May 24, 2016

Welcome

David Hart, SPPWelcome to my personal home page. I’m a professor and director of the Center for Science and Technology Policy at George Mason’s School of Policy, Government, and International Affairs.   I have two overlapping areas of specialization. One is technology, science, and innovation policy. I’m interested in the sources and implications of discoveries and inventions of all sorts, past and present. The other area is governance, at the regional, national, and global levels. I want to understand the processes by which policy-makers decide what to do. The two areas come together as I seek to comprehend how states, markets, individuals, and social groups interact to produce decisions about important new technological capabilities.

On this site, you’ll find information about my teaching, publications, research interests, and service activities.  I welcome contacts from scholars, students, and policy practitioners.

What’s New:

I have joined the Innovation Policy Forum of the National Academy of Sciences as co-chair.  The Forum acts as a focal point for a national and international dialogue on innovation policy.

I am serving on the organizing committee for the Industry Studies Conference in Minneapolis in May 2016.  The 2017 meeting will be held in Washington, DC.

The Center for Science and Technology Policy and the Center for Energy Science Policy are hosting three lunchtime seminars during the Spring 2016 term.

I’ve been appointed a senior fellow at the Brookings Institution‘s Metropolitan Policy Program.  I will be working with Brookings Metro on policy for advanced industries.

In December 2015 in conjunction with colleagues from SRI International, I hosted an agenda-setting workshop on behalf of NSF’s Science of Science and Innovation Policy (SciSIP) program on the theme “Making SciSIP Research More Useful to Policy-Makers.”

“Closing the Energy-Demonstration Gap” (with Richard K. Lester) was published in Issues in Science and Technology (Winter 2015).  I hosted two panels on energy innovation in February, 2016 – first at the Bipartisan Policy Center on February 3 and then at the AAAS Annual Meeting on February 12.  Unlocking Energy Innovation: How America Can Build a Low-Cost, Low-Carbon Energy System (with Richard K. Lester, published by MIT Press) is now out in paperback.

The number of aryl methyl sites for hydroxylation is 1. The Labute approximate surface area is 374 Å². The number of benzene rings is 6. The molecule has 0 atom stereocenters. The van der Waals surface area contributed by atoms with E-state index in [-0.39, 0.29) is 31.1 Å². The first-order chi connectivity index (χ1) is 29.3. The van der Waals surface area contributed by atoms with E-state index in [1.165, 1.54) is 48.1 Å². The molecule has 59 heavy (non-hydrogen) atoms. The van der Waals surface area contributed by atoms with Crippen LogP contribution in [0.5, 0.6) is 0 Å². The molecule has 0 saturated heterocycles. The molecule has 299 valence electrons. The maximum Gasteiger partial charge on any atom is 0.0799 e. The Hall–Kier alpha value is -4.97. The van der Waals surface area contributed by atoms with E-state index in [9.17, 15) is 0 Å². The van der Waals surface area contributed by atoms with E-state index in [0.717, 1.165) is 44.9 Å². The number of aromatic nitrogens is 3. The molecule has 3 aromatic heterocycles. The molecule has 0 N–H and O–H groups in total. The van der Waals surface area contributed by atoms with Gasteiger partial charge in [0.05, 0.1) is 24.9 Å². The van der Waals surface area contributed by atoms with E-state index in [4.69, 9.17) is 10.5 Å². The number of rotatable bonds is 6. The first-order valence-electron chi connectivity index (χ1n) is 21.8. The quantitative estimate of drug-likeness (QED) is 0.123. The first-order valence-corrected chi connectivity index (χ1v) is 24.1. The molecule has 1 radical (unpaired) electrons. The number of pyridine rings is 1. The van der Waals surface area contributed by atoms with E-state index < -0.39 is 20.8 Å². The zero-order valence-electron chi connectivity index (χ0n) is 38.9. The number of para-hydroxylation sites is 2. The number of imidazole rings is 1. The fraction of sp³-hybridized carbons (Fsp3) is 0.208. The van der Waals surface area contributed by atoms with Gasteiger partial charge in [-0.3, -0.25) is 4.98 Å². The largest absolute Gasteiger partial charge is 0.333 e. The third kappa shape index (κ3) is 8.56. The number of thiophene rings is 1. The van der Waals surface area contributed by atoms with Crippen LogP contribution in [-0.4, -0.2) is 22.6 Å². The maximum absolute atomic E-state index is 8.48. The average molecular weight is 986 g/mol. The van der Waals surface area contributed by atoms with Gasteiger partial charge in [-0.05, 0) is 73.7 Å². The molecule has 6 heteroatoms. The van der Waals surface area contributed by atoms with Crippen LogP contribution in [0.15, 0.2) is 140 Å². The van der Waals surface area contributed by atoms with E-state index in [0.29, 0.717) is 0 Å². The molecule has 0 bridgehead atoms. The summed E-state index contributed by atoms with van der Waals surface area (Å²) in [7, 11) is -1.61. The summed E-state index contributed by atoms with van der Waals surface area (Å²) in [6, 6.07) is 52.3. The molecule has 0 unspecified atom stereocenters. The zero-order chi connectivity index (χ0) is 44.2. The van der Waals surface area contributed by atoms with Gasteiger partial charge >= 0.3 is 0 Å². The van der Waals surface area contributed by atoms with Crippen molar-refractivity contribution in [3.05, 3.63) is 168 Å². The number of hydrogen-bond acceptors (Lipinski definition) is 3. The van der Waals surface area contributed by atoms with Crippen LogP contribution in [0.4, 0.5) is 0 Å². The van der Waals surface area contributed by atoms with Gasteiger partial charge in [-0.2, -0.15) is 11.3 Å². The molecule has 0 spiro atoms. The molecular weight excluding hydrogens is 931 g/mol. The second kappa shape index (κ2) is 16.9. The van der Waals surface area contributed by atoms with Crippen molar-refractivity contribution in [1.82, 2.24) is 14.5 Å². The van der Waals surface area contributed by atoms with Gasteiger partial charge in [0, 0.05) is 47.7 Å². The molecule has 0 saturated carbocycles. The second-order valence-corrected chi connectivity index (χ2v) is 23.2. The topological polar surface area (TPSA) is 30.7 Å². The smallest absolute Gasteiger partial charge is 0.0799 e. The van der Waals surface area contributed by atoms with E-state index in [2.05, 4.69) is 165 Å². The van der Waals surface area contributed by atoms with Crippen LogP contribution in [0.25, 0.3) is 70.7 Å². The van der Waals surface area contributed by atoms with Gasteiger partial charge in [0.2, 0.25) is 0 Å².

The Information Technology and Innovation Foundation, where I serve on the board, released a report on the demographics of American innovation that I co-authored on Capitol Hill on February 24.  I’m quoted in a piece by David Malakoff of Science as well.

I am very proud to have been “present at the creation” of George Mason’s School of Policy, Government, and International Affairs (SPGIA), which was officially born in August, 2014.   I served as senior associate dean of the School during its inaugural year after a year in the same role for its predecessor, the School of Public Policy.  In July 2015, I returned to the faculty.

In October 2014, I participated in the second U.S.-China science and technology policy dialogue in Beijing and in the Pujiang Innovation Forum in Shanghai.  The main topic of my talks was my reflections on the White House Office of Science and Technology Policy (which were published in Science and Public Policy).

I gave a keynote lecture at Vinnova‘s annual conference in Stockholm in November, 2013.  To watch the video, click here (go down to “Webb TV” and click to the second sequence); the presentation is here.  (For Swedish speakers, an article in Nyteknik is here.)

In August 2012, I completed a year of service to the nation as assistant director for innovation policy at the White House Office of Science and Technology Policy.  My work for the Administration focused on advanced manufacturing policy, including the National Network for Manufacturing Innovation (NNMI)  and the Additive Manufacturing Pilot (now America Makes), based in Youngstown OH.   Bipartisan legislation that permanently authorized NNMI was passed in December 2014.

You can find my full c.v. here and my short bio here.